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PERFORMING A CAPILLARY PUNCTURE

Collection Procedure:

LTD: Performing a Capillary Puncture  Version 7

Performing a Capillary Puncture 

General Guidelines for a Capillary Puncture: Capillary punctures are ideal for

small children when only a small volume of blood is needed. They are also

advantageous in certain adult populations, such as: those with severe burns,

obese patients, those with thrombotic tendencies, and for point-of-care testing

when a small volume of blood is needed. Capillary puncture should not be used

on patients who are extremely dehydrated or have poor peripheral circulation.

Areas of fingers and heels that are cold, swollen, scarred or covered with a rash

should be avoided. A warm compress or heel warmer should be used to warm

fingers and heels that are cold, or if a capillary blood gas is being drawn, to

increase the circulation of blood to the area.

All approved lancets utilized at Akron Children’s are for single use and feature

automatic retraction of the blade.

Heel punctures are performed on infants less than 6 months of age, or on

older premature infants who are the approximate size of a full-term 6 month

old. For children over 6 months and adults, the finger is punctured. It may be

necessary, on occasion, to perform a capillary puncture on the toe of a patient

who is severely burned. Follow the same procedure as for performing a finger

capillary puncture.

Order of Draw for a Capillary Puncture: Proper collection of tubes when

performing a capillary puncture is as follows:

1. Gas tubes (must warm the site before collecting the specimen)

2. Slides

3. EDTA - purple top tube

4. Heparin light or dark green top tube

5. Serum red top or amber tube with red top

Procedure for Capillary Puncture of the Finger:

The best site for a finger puncture is just off the center of the finger pad of

the 3rd (middle) or 4th (ring) finger of the hand. The sides and the tip of the

finger should be avoided.

Select the proper approved lancet: The BD Microtainer Contact-Activated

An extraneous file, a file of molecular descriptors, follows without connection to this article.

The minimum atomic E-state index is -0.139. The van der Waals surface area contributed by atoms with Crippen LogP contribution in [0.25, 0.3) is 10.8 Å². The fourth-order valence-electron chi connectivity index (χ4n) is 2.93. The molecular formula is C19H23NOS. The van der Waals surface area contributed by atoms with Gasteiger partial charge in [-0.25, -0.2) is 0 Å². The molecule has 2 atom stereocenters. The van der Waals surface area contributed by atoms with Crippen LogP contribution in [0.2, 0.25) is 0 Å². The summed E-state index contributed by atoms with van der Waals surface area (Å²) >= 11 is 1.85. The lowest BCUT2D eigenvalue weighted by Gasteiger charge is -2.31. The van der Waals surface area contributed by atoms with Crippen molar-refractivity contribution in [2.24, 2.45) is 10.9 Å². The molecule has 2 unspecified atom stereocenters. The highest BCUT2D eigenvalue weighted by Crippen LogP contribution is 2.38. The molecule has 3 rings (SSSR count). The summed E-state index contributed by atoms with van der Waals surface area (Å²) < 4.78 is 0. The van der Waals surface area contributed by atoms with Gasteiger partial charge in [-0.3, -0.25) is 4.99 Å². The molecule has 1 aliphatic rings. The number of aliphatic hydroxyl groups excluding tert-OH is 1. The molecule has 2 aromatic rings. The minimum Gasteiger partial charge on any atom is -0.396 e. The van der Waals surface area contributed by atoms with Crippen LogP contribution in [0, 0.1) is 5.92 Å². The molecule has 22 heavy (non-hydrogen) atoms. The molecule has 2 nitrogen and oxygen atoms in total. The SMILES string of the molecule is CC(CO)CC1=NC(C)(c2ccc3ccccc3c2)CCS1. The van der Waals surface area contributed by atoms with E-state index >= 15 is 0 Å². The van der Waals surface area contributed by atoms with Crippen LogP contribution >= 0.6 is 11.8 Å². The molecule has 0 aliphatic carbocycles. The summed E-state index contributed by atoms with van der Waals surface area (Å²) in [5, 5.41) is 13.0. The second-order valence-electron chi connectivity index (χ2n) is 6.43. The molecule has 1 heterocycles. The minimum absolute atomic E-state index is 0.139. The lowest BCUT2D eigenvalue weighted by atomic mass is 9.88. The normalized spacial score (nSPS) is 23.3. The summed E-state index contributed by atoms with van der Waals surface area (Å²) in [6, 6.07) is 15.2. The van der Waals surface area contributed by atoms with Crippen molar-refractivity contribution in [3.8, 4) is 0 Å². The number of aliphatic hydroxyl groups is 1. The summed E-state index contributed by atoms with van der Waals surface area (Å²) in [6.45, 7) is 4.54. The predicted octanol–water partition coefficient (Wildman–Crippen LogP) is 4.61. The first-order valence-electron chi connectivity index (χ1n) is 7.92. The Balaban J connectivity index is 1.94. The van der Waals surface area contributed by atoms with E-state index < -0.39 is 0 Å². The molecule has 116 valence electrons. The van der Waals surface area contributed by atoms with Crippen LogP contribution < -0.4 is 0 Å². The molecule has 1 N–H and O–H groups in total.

Lancet 1.5 mm (lavender) is used for glumeters and the BD Microtainer

Contact-Activated Lancet 2.0 mm (blue) is used any time you need more

than a drop or two of blood.

Prepare the finger by cleaning it with a Chlorhexadine wipe. Allow it to air

dry.

Grasp the finger, and using a sterile lancet, press firmly against the finger

to make a puncture.

The first drop contains excess tissue fluid and must be wiped away.

Collect the drops of blood into the collection device by gently massaging

the finger.

Avoid excessive pressure that may squeeze tissue fluid into the drop of

blood or cause bruising.

When full, cap and then gently invert the collection device 5-10 times to

mix the blood.

Hold a gauze pad over the puncture site for a short time to stop the

bleeding.

Dispose of the contaminated materials and lancet in the appropriate waste

containers.

Place a band-aid on the patient’s finger or have someone continue to hold

gauze on the finger. (See “Use of Band-Aids in the Post Phlebotomy

policy.)

Label the specimens before leaving the patient’s bedside.

Procedure for Capillary Puncture of the Heel:

A heel puncture is performed on the lateral or medial plantar surface of the

foot. The area of the arch should be avoided, as should the posterior

curvature of the heel; a puncture in these areas could cause injury to the

underlying bone.

All babies in the neonatal unit must be warmed before performing a

puncture. Begin by selecting the proper, approved lancet, such as:

BD Microtainer Quikheel Lancet, 2.5 mm for full-term babies (green)

BD Microtainer Quickheel Preemie Lancet, 1.75 mm for neonatal

babies (purple)

Unistick2 Neonatal 18G, 1.2mm Lancet for neonatal babies less than

1000g (blue)

Prepare the heel by cleaning it with a Chlorhexadine wipe. Allow it to air

dry.

Grasp the foot, and using a sterile lancet, press firmly against the heel to

make a puncture.

The first drop contains excess tissue fluid and must be wiped away.

Collect the drops of blood into the collection device by gently squeezing

the foot. Avoid excessive pressure that may squeeze tissue fluid into the

drop of blood or cause bruising.

When full, cap and then gently invert the collection device 5-10 times to

mix the blood. Hold a gauze pad over the puncture site for a couple of

minutes to stop the bleeding, and then tie gauze around the foot. (See

“Use of Band-Aids in this policy.)

The chlorhexidine is a concern for the premature babies in NICU as it can

be absorbed through the skin. For all NICU babies, once you have

collected the blood, wipe off the area with a sterile saline wipe, to remove

the chlorhexidine residue before tying a piece of gauze around the foot.

Dispose of the contaminated materials and lancet in the appropriate waste

containers. Label the specimens before leaving the patient’s bedside.

References

Ernst, Dennis J. “Pediatric Pointers.” Center for Phlebotomy Education, Inc.

2004-2008, edited for accuracy 1/08.

Ernst, Dennis J. and Catherine Ernst. “Mastering Pediatric Phlebotomy.” Center

for Phlebotomy Education, Inc. Adapted from Phlebotomy for Nurses and

Nursing Personnel. HealthStar Press, Inc. 2001, updated 1/08.

Kiechle, Frederick L. So You’re Going to Collect a Blood Specimen: An

Introduction to Phlebotomy, 11th Edition. Northfield, IL: College of American

Pathologists, 2005.

NCCLS. Procedures and Devices for the Collection of Diagnostic Capillary Blood

Specimens; Approved StandardSixth Edition. CLSI document H04-A6.

Wayne, PA: Clinical and Laboratory Standards Institute; 2008.

Proper Handling of an Uncooperative Patient in an Outpatient Setting Akron

Children’s Hospital